Himachal poll results will decide fate of BJP’s Thakur, Congress’ Agnihotri & Sukhu

As most exit poll surveys have predicted a tight contest between the incumbent BJP and the opposition Congress, with the former holding slight edge, the Thursday Assembly results in Himachal Pradesh will decide the fate of many senior leaders of both the parties.

The Aam Aadmi Party (AAP), which is in the fray for the first time in the Assembly polls, has been missing from the state with its leaders focusing on strengthening its vote bank in Gujarat.

Despite AAP presence, the political scenario in the state seems so far largely bipolar — a tug-of-war between the two conventional archrivals — the Congress and the saffron party.

Sensing a neck-and-neck contest between the BJP and the Congress, rebels, who had broken ties with the mainstream parties, have started holding ‘in-door’ parleys with a belief that in politics there is no permanent enemy or friend.

The Bharatiya Janata Party (BJP) and the main Opposition Congress have also begun an exercise to keep its numbers in ‘order’ in case of hung House.

Insiders told IANS that leaders of both parties were trying to sink their differences with the party rebels, whose numbers are nearly 20, to improve the party’s prospects.

The fear of exodus of lawmakers from the Congress is high.

The result will decide the fate of Chief Minister Jai Ram Thakur, 57, who is in the fray from his stronghold Seraj from where he has won five consecutive elections — 1998, 2003, 2007, 2012 and 2017.

With elections contested under his leadership, BJP chief J.P. Nadda has announced that if the party wins, Thakur will be the chief minister.

Thakur’s outgoing Cabinet colleague Suresh Bhardwaj, 70, is in fray from his new battleground Kasumpti, adjoining his stronghold Shimla (Urban).

He’s a four-time legislator and facing the toughest battle of his career after his constituency was shifted from Shimla (Urban) to Kasumpti at the last minute.

Virender Kanwar, another BJP leader, is in fray from stronghold Kutlehar in Una district. He is contesting for the fifth time. He has never lost an election from Kutlehar.

The other prominent BJP faces are Ramlal Markandey from Lahaul-Spiti (Scheduled Tribe reserved seat); Govind Singh Thakur from Manali; Anil Sharma from Mandi; former state chief Satpal Singh Satti from Una; former health minister Rajeev Bindal from Nahan; and outgoing Health Minister Rajiv Saizal from Kasauli (Scheduled Caste reserved seat).

The prominent Congress leaders who are trying their luck are former health minister Kaul Singh Thakur, 76, from Darang in Mandi district; journalist-turned-politician Mukesh Agnihotri, 60, from Haroli, the seat he represented thrice — 2007, 2012 and 2017 and is seen as the prospective Chief Minister; former state party chief Sukhwinder Singh Sukhu, 58, from Nadaun, the seat he represented thrice in Hamirpur district; former urban development minister Sudhir Sharma from Dharamsala; Asha Kumari from Dalhousie, which she has represented six times — 1985, 1993, 1998, 2003, 2007 and 2017; ARajinder Singh Rana from Sujanpur; and Col. Dhani Ram Shandil, 82, from Solan.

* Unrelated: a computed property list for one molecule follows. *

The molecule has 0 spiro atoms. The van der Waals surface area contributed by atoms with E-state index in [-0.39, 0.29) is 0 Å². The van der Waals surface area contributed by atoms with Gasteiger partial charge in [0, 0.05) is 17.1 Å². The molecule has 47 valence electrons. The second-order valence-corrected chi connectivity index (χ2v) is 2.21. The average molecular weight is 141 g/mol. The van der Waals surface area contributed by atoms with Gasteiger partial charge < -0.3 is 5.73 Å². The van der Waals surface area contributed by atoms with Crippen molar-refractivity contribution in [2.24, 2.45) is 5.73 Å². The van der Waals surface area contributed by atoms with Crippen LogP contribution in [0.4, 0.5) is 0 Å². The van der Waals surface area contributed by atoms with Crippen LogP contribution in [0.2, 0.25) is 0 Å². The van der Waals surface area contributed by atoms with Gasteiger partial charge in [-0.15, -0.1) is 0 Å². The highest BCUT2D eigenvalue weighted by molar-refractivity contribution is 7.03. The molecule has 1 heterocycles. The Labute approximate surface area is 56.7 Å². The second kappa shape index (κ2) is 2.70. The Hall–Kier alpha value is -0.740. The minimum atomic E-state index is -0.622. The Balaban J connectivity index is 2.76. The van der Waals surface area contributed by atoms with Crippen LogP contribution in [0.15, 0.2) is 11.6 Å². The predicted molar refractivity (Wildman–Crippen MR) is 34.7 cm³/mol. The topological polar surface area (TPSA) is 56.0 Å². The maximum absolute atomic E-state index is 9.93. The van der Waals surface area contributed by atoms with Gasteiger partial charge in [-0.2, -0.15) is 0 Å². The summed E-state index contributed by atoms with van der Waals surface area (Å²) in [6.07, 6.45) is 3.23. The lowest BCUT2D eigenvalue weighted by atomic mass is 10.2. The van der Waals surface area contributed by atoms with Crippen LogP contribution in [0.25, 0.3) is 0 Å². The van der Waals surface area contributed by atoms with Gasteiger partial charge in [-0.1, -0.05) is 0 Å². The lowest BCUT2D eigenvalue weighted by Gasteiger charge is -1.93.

Political observers told IANS the ruling BJP has managed an edge over its seemingly somnolent rival Congress by holding a statewide campaign with back-to-back public meetings by Prime Minister Narendra Modi and party’s national leadership comprising Amit Shah, Rajnath Singh, J.P. Nadda and Anurag Thakur.

The Congress, however, largely banked on Priyanka Gandhi Vadra, who is currently staying in her cottage on the suburbs of Shimla to keep close tabs on political state developments.

Chief Minister Thakur led his campaign with the slogan ‘rivaj badlega’ (electoral traditions will change) as the BJP governments have repeated in the recent Uttarakhand, Uttar Pradesh and Haryana polls.

This small hill state has not seen any incumbent party returning to power since 1985. Since then both archrivals — the Congress and the BJP — ruled the state alternatively in eight terms.

However, most exit poll surveys have predicted a tight contest between the incumbent BJP and the opposition Congress, with the former holding slight edge.

They predicted the maximum the BJP could get in the state is 40, just six seats more than the half-way mark of 34 in the 68-member House.

The saffron party had won 44 of the 68 Assembly seats in 2017 with a vote share of 48.8 per cent, up from 38.47 per cent in 2012.

Its rival the Congress won 21 seats with a vote share of 41.7 per cent in 2017, down from 43 per cent in 2012.

(Vishal Gulati can be contacted at vishal.g@ians.in)

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